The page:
Introverts abandon ship Plebes: As 87 midshipmen drop out this summer, the Naval Academy is considering ways to help the introverts.

August 16, 1998|By Neal Thompson | Neal Thompson,SUN STAFF

Far from his South Carolina home, Gary Moody sat glassy-eyed and tremble-lipped amid the din of the Naval Academy dining hall as upperclassmen pummeled him for answers eluding him: You got a 1500 on your SAT but can't remember our names or what's for dinner?

"It's all about how hard you try, and I don't think you're giving it your all right now. Do you have a little bit more left in there?" asked Kerry George, a senior-ranking upperclassman.

"Ma'am, yes, ma'am," Moody said, making it sound more like a question. He left a half-eaten sandwich on his plate, knocked a fork to the floor and walked off, forgetting his towel.

"I thought he was going to cry," George said. "It amazes me how many guys will cry here."

It's not easy being a plebe. And that, sir or ma'am, is the whole point.

The first step in molding officers is weeding out the weaklings. But that is a delicate and imperfect process, and academy officials are increasingly concerned that their traditional initial testing of midshipmen's physical and emotional limits, plebe summer, may be burning off the most-promising freshmen.

Officials are considering using personality tests to identify potential dropouts they want to keep and then offering them some relief from the stressful regimentation of life in the academy and military.

When Moody and 1,250 classmates signed on as the Class of 2002, people spoke to them of honor, courage and commitment. Nobody mentioned such plebe summer realities as "plebe hack" and the ominous "Tango company." When those realities hit, 87 of them walked out the door.

Moody was among them. He and his near-perfect SAT score are back in South Carolina.

Academy officials worry that they might have scared off a future admiral. Again.

Personality plays role

Whether you weep or thrive at the academy depends largely on how you handle the stress of abusive upperclassmen, who returned to Annapolis last week, and the pressures of a heavy academic load, which begins next week. But academy officials are finding that personality type also plays a role. Extroverts, for example, thrive, they have found. Introverts, such as Moody, walk away.

Most Naval Academy students are extroverts, people who follow orders and need to be part of a group. But the Navy also needs independent introverts, people who can weather a month in a submarine on the ocean floor. Yet, most dropouts are these independents, people not weak but disgusted with the military lifestyle.

Since 1986, incoming freshmen have taken the Myers-Briggs Type Indicator personality test, which measures how they interact with others and make decisions. In recent months, the academy has been exploring why certain types -- sensitive, introverted thinkers -- are three times more likely to drop out.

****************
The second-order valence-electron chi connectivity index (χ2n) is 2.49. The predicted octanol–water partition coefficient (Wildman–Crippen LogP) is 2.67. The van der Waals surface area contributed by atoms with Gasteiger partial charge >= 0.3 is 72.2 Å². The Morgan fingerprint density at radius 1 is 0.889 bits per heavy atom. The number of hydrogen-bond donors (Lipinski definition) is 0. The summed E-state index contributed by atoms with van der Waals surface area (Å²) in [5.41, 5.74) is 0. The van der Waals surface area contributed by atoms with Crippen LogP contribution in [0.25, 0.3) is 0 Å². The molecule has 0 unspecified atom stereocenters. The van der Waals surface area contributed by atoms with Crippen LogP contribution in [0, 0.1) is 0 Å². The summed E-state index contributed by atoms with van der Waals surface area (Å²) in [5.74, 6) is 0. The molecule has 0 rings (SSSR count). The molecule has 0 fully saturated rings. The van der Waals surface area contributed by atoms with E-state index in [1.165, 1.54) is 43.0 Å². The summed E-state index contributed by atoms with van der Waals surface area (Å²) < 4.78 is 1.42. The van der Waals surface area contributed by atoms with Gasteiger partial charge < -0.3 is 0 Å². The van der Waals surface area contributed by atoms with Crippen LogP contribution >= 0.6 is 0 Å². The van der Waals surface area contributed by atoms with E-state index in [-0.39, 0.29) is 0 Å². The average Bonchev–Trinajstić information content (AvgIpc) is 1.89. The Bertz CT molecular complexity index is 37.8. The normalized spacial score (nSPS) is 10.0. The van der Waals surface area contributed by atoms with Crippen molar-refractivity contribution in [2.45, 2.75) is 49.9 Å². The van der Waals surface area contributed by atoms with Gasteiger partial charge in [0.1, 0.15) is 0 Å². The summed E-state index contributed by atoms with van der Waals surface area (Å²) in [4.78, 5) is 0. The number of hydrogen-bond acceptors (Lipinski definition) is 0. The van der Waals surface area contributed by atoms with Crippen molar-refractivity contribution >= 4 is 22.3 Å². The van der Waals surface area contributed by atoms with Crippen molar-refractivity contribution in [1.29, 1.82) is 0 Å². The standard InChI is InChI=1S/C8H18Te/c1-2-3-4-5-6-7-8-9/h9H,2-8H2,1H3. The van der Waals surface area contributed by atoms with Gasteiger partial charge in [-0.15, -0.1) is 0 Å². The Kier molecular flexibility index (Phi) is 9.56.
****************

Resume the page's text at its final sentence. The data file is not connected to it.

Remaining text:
"Their personality tells them, 'I don't like being told when to get up in the morning, I don't like being told what to wear and where to stand,' " said Glenn Gottschalk, the academy's institutional research guru, who studies the students' test results.

The academy is considering what some alumni might consider sacrilege: attempting to reduce the dropout rate by accommodating the introverts.

"Extroverts are recharged and have their stress relieved by group activities, which we have a lot of here. The introvert has his stress relieved by reading a book, listening to music or taking a long run by themselves, which there's no time for," Gottschalk said.

For plebes of all personality types, surviving the first months of academy life is an intense exercise in managing stress, which comes in many forms.

There's "plebe hack," the chronic cough plebes sustain because of exhausted immune systems. There's "plebe funk," the result of too much sweat and too little shower time. And there are the injuries, mostly shin splints, that result from the rigorous exercise.

The pressure and temptation to leave are constant.

Heard at a 6 a.m. exercise session: "Come on, Smith! Don't wuss out. There's a girl over here kicking your butt and you're on your knees. There isn't room here for a weakling like you."

Heard at a training session on the academy's strict honor code: "If you don't want to buy into that [honor] and pay attention to these lectures, please do us all a favor and get out."

Heard from a plebe during an interpersonal relationship training class: "When are they going to stop breaking us down and start building us up?"

Another plebe: "He drove his shoulder into my back and it hurt. It's guys like that who make me say, 'Do I really want to be part of this institution?' "

As a result, the word "Tango" rings in plebes' ears during summer.

Tango company is a remote section of the academy's dormitory, Bancroft Hall, that is used to "process out" the dropouts. Plebes can't just walk out the door. It takes a week or two to complete paperwork and interviews, to turn in their uniforms and to tell a dozen academy officials why they're leaving.

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